• These moves will yield us a 3% p.a. extra income return, which is significant from our defensive interest-bearing investments.
  • We increased international equity weightings from 16.7% to 23.0%, through further investments in GQG Global Equity Fund and Aoris international Fund. Both funds are excellent out-performers and have added value for Lanteri clients in FY2024.
  • Following an unwarranted share price correction during 2023, we thought ResMed offered compelling long-term value and added it to portfolios. With expanding operating margins in the next two years, we believe profits and share price growth will exceed the market.
  • In Australia, we introduced the low-cost Vanguard High Yield ETF for a diversified company exposure supported by high dividends and franking credits. In the past 5 years this investment has produced after tax returns of 12.72% p.a. for super funds.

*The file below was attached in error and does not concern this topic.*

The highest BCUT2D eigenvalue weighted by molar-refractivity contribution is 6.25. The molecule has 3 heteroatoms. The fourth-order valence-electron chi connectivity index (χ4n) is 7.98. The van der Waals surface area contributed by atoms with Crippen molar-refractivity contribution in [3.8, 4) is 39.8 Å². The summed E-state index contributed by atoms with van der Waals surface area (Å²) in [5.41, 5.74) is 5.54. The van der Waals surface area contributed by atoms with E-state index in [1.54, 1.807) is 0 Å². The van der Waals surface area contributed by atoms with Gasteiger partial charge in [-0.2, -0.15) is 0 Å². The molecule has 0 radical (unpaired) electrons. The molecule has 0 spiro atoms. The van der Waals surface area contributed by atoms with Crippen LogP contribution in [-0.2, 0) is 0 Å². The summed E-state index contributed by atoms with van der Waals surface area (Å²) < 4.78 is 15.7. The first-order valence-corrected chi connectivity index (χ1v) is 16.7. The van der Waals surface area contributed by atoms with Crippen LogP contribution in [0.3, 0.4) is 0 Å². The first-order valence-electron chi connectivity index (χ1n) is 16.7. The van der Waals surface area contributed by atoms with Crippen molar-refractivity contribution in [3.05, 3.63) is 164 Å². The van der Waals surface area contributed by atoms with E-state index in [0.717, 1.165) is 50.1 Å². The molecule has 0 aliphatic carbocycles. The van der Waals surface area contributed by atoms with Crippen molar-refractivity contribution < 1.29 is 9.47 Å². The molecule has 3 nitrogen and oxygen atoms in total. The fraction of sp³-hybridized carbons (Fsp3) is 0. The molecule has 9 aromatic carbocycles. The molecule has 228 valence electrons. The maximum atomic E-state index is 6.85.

• We have also been researching the Chemist Warehouse/Sigma proposed merger with a view to potentially taking a position at an attractive price in the coming quarter. This may represent a unique growth story over the long term.

The role of the Investment Committee

The Investment Committee, chaired by Michael Lanteri, includes a team of highly experienced professionals with a range of expertise, specialties and backgrounds who meet regularly to discuss investments, geopolitics, economic matters such as interest rates, property, superannuation, and tax.

The primary role of the Committee is to assist the Board in implementing Lanteri Partners Financial Management’s Investment Governance Framework and overseeing the development, selection, management, and monitoring of the model portfolios. The Committee is authorised to conduct research, activities and make recommendations to the Committee consistent with this Charter. It may engage independent counsel and other advisors as necessary and has the authority to require the attendance of and access to management, employees, and information essential for its functions. The Committee is responsible for ensuring adherence to the Investment Committee Charter, and any decision that would breach it must be referred to the group compliance officer. The Committee holds decision-making authority and responsibility for managing the model portfolio investments.